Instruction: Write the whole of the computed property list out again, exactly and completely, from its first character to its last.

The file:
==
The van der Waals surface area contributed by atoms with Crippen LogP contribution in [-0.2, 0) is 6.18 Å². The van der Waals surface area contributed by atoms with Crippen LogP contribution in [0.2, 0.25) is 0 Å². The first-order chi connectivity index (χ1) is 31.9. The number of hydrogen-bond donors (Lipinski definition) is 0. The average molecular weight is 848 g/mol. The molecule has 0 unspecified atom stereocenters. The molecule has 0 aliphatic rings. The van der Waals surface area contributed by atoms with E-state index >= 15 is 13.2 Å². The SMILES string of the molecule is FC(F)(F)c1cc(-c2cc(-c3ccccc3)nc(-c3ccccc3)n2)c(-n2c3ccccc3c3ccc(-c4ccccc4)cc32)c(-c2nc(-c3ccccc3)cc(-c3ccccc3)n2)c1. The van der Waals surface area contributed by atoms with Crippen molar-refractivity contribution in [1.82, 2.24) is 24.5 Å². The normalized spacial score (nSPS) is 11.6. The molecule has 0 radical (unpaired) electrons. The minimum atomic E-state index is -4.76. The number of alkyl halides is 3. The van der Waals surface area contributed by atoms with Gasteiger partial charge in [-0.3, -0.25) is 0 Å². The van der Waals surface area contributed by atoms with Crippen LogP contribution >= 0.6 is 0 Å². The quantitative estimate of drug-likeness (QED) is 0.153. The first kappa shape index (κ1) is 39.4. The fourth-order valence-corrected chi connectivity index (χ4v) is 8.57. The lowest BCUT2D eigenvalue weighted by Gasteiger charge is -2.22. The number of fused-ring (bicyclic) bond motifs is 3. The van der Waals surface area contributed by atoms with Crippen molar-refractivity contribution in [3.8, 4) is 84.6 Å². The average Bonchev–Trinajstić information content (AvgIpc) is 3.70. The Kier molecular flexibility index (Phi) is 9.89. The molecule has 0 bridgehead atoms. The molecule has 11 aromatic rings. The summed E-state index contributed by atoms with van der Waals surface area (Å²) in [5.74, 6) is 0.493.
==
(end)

The van der Waals surface area contributed by atoms with Crippen LogP contribution in [-0.2, 0) is 6.18 Å². The van der Waals surface area contributed by atoms with Crippen LogP contribution in [0.2, 0.25) is 0 Å². The first-order chi connectivity index (χ1) is 31.9. The number of hydrogen-bond donors (Lipinski definition) is 0. The average molecular weight is 848 g/mol. The molecule has 0 unspecified atom stereocenters. The molecule has 0 aliphatic rings. The van der Waals surface area contributed by atoms with E-state index >= 15 is 13.2 Å². The SMILES string of the molecule is FC(F)(F)c1cc(-c2cc(-c3ccccc3)nc(-c3ccccc3)n2)c(-n2c3ccccc3c3ccc(-c4ccccc4)cc32)c(-c2nc(-c3ccccc3)cc(-c3ccccc3)n2)c1. The van der Waals surface area contributed by atoms with Crippen molar-refractivity contribution in [1.82, 2.24) is 24.5 Å². The normalized spacial score (nSPS) is 11.6. The molecule has 0 radical (unpaired) electrons. The minimum atomic E-state index is -4.76. The number of alkyl halides is 3. The van der Waals surface area contributed by atoms with Gasteiger partial charge in [-0.3, -0.25) is 0 Å². The van der Waals surface area contributed by atoms with Crippen LogP contribution >= 0.6 is 0 Å². The quantitative estimate of drug-likeness (QED) is 0.153. The first kappa shape index (κ1) is 39.4. The fourth-order valence-corrected chi connectivity index (χ4v) is 8.57. The lowest BCUT2D eigenvalue weighted by Gasteiger charge is -2.22. The number of fused-ring (bicyclic) bond motifs is 3. The van der Waals surface area contributed by atoms with Crippen molar-refractivity contribution in [3.8, 4) is 84.6 Å². The average Bonchev–Trinajstić information content (AvgIpc) is 3.70. The Kier molecular flexibility index (Phi) is 9.89. The molecule has 0 bridgehead atoms. The molecule has 11 aromatic rings. The summed E-state index contributed by atoms with van der Waals surface area (Å²) in [5.74, 6) is 0.493.